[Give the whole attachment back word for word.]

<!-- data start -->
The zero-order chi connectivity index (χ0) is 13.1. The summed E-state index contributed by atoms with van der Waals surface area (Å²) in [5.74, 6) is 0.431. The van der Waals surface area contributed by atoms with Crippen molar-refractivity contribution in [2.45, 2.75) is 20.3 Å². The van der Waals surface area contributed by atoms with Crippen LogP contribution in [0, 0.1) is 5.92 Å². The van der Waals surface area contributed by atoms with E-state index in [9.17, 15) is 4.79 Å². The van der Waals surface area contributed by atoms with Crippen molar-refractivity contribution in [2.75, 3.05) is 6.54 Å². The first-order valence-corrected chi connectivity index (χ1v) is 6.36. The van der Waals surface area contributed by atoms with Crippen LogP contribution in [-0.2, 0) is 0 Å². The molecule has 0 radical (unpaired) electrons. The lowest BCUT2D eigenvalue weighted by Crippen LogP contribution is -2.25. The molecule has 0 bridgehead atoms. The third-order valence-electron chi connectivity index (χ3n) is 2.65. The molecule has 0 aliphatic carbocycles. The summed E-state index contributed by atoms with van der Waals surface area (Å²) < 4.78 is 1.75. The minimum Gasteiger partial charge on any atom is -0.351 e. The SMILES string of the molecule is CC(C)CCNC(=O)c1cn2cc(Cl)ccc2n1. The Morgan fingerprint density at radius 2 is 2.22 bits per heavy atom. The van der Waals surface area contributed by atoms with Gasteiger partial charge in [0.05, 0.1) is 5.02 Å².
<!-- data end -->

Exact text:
The zero-order chi connectivity index (χ0) is 13.1. The summed E-state index contributed by atoms with van der Waals surface area (Å²) in [5.74, 6) is 0.431. The van der Waals surface area contributed by atoms with Crippen molar-refractivity contribution in [2.45, 2.75) is 20.3 Å². The van der Waals surface area contributed by atoms with Crippen LogP contribution in [0, 0.1) is 5.92 Å². The van der Waals surface area contributed by atoms with E-state index in [9.17, 15) is 4.79 Å². The van der Waals surface area contributed by atoms with Crippen molar-refractivity contribution in [2.75, 3.05) is 6.54 Å². The first-order valence-corrected chi connectivity index (χ1v) is 6.36. The van der Waals surface area contributed by atoms with Crippen LogP contribution in [-0.2, 0) is 0 Å². The molecule has 0 radical (unpaired) electrons. The lowest BCUT2D eigenvalue weighted by Crippen LogP contribution is -2.25. The molecule has 0 bridgehead atoms. The third-order valence-electron chi connectivity index (χ3n) is 2.65. The molecule has 0 aliphatic carbocycles. The summed E-state index contributed by atoms with van der Waals surface area (Å²) < 4.78 is 1.75. The minimum Gasteiger partial charge on any atom is -0.351 e. The SMILES string of the molecule is CC(C)CCNC(=O)c1cn2cc(Cl)ccc2n1. The Morgan fingerprint density at radius 2 is 2.22 bits per heavy atom. The van der Waals surface area contributed by atoms with Gasteiger partial charge in [0.05, 0.1) is 5.02 Å².